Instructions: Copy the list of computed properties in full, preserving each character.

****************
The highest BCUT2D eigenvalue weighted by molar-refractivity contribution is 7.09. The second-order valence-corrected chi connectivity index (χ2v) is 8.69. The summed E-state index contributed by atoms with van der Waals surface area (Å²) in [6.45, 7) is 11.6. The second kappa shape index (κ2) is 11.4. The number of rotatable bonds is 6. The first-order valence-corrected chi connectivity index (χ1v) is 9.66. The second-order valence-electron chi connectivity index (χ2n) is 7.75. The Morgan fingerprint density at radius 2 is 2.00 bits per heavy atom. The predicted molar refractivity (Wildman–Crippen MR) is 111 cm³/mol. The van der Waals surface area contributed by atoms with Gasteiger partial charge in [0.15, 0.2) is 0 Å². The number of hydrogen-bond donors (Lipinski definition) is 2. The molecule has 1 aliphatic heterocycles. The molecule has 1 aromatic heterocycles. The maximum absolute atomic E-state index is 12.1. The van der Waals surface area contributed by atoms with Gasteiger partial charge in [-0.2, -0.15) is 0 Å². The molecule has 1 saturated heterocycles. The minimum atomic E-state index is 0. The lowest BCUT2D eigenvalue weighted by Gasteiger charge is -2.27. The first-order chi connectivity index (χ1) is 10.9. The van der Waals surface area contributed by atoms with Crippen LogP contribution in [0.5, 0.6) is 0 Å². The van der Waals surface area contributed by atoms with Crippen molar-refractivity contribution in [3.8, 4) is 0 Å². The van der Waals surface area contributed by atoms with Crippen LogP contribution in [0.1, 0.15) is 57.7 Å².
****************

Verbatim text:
The highest BCUT2D eigenvalue weighted by molar-refractivity contribution is 7.09. The second-order valence-corrected chi connectivity index (χ2v) is 8.69. The summed E-state index contributed by atoms with van der Waals surface area (Å²) in [6.45, 7) is 11.6. The second kappa shape index (κ2) is 11.4. The number of rotatable bonds is 6. The first-order valence-corrected chi connectivity index (χ1v) is 9.66. The second-order valence-electron chi connectivity index (χ2n) is 7.75. The Morgan fingerprint density at radius 2 is 2.00 bits per heavy atom. The predicted molar refractivity (Wildman–Crippen MR) is 111 cm³/mol. The van der Waals surface area contributed by atoms with Gasteiger partial charge in [0.15, 0.2) is 0 Å². The number of hydrogen-bond donors (Lipinski definition) is 2. The molecule has 1 aliphatic heterocycles. The molecule has 1 aromatic heterocycles. The maximum absolute atomic E-state index is 12.1. The van der Waals surface area contributed by atoms with Gasteiger partial charge in [-0.2, -0.15) is 0 Å². The molecule has 1 saturated heterocycles. The minimum atomic E-state index is 0. The lowest BCUT2D eigenvalue weighted by Gasteiger charge is -2.27. The first-order chi connectivity index (χ1) is 10.9. The van der Waals surface area contributed by atoms with Crippen LogP contribution in [0.5, 0.6) is 0 Å². The van der Waals surface area contributed by atoms with Crippen molar-refractivity contribution in [3.8, 4) is 0 Å². The van der Waals surface area contributed by atoms with Crippen LogP contribution in [0.1, 0.15) is 57.7 Å².